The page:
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Name File Type Size Last Modified
Appendix A2.zip application/zip 3.1 KB 10/08/2020 11:24:AM
Appendix A6.zip application/zip 33.7 KB 08/16/2020 11:30:PM
Appendix A9.zip application/zip 25.1 KB 08/14/2020 03:51:AM
Appendix B.zip application/zip 20.4 KB 08/16/2020 11:31:PM
Empirical Facts.zip application/zip 51.5 KB 08/16/2020 11:37:PM
Readme Data.pdf application/pdf 179.5 KB 08/16/2020 11:37:PM
Readme Model.pdf application/pdf 99.7 KB 10/08/2020 11:07:AM
replication_files_model.zip application/zip 1.1 MB 10/08/2020 11:06:AM

Project Citation: 

Braun, Sebastian Till, and Weber, Henning. Data and code for: “How do regional labor markets adjust to immigration? A dynamic analysis for post-war Germany.” Ann Arbor, MI: Inter-university Consortium for Political and Social Research [distributor], 2020-10-08. https://doi.org/10.3886/E123821V1

Project Description

Summary:  View help for Summary This paper provides a comprehensive analysis of the dynamic labor market effects of one of the largest forced population movements in history, the mass inflow of eight million German expellees into West Germany after World War II. The expellee inflow was distributed very asymmetrically across two West German regions. We develop a dynamic equilibrium model that closely fits two decades of historical data on the regional unemployment differential and the regional migration rate. Both variables increase dramatically after the expellee inflow and decline only gradually over the next decade. The long-lasting adjustment process implies losses in the lifetime labor income of native workers that are not covered by conventional steady state analyses. Regional migration serves as an important adjustment margin for native workers to insure against local labor supply shocks.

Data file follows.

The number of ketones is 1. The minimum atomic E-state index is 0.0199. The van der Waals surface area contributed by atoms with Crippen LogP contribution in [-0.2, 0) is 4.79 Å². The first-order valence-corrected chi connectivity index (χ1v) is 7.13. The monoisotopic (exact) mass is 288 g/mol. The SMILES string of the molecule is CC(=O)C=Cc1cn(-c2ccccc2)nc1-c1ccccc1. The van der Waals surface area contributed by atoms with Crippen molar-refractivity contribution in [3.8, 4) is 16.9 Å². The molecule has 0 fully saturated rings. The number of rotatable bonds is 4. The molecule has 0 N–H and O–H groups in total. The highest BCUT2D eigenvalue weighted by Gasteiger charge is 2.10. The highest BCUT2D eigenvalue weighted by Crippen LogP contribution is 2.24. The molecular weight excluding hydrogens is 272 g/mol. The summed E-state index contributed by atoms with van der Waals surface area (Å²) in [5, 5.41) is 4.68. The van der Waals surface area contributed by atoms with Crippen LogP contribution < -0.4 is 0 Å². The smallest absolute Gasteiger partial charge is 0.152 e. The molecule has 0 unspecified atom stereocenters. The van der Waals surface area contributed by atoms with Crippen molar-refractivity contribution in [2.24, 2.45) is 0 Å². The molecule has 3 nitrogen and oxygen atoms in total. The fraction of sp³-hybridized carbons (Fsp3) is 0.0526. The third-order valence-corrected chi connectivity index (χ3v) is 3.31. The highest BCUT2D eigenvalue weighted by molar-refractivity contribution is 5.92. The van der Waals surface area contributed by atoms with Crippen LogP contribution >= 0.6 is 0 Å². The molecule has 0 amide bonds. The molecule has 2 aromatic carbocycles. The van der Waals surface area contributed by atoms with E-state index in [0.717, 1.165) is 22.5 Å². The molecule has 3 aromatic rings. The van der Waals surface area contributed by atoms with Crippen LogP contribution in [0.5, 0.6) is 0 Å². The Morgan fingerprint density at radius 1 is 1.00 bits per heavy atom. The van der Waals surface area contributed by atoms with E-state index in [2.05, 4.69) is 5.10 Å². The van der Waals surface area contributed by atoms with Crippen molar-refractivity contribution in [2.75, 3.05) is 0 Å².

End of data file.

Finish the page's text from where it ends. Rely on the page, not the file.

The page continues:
Funding Sources:  View help for Funding Sources Deutsche Forschungsgemeinschaft (Germany) (BR 4979/1-1); Leibniz Association



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